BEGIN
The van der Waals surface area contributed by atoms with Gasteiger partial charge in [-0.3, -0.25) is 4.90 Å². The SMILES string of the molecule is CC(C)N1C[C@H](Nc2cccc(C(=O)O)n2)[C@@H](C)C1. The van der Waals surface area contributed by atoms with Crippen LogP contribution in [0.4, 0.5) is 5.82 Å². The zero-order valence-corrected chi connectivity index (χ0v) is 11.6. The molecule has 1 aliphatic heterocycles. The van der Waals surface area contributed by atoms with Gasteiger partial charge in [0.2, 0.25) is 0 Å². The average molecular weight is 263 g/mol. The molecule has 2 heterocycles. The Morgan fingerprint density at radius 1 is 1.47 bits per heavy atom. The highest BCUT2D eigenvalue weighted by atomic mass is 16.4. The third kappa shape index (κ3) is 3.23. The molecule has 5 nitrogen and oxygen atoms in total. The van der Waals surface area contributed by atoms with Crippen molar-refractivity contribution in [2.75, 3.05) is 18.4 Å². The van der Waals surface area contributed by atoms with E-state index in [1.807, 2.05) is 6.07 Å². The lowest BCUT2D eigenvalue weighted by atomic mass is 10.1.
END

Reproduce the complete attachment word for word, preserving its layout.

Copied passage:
The van der Waals surface area contributed by atoms with Gasteiger partial charge in [-0.3, -0.25) is 4.90 Å². The SMILES string of the molecule is CC(C)N1C[C@H](Nc2cccc(C(=O)O)n2)[C@@H](C)C1. The van der Waals surface area contributed by atoms with Crippen LogP contribution in [0.4, 0.5) is 5.82 Å². The zero-order valence-corrected chi connectivity index (χ0v) is 11.6. The molecule has 1 aliphatic heterocycles. The van der Waals surface area contributed by atoms with Gasteiger partial charge in [0.2, 0.25) is 0 Å². The average molecular weight is 263 g/mol. The molecule has 2 heterocycles. The Morgan fingerprint density at radius 1 is 1.47 bits per heavy atom. The highest BCUT2D eigenvalue weighted by atomic mass is 16.4. The third kappa shape index (κ3) is 3.23. The molecule has 5 nitrogen and oxygen atoms in total. The van der Waals surface area contributed by atoms with Crippen molar-refractivity contribution in [2.75, 3.05) is 18.4 Å². The van der Waals surface area contributed by atoms with E-state index in [1.807, 2.05) is 6.07 Å². The lowest BCUT2D eigenvalue weighted by atomic mass is 10.1.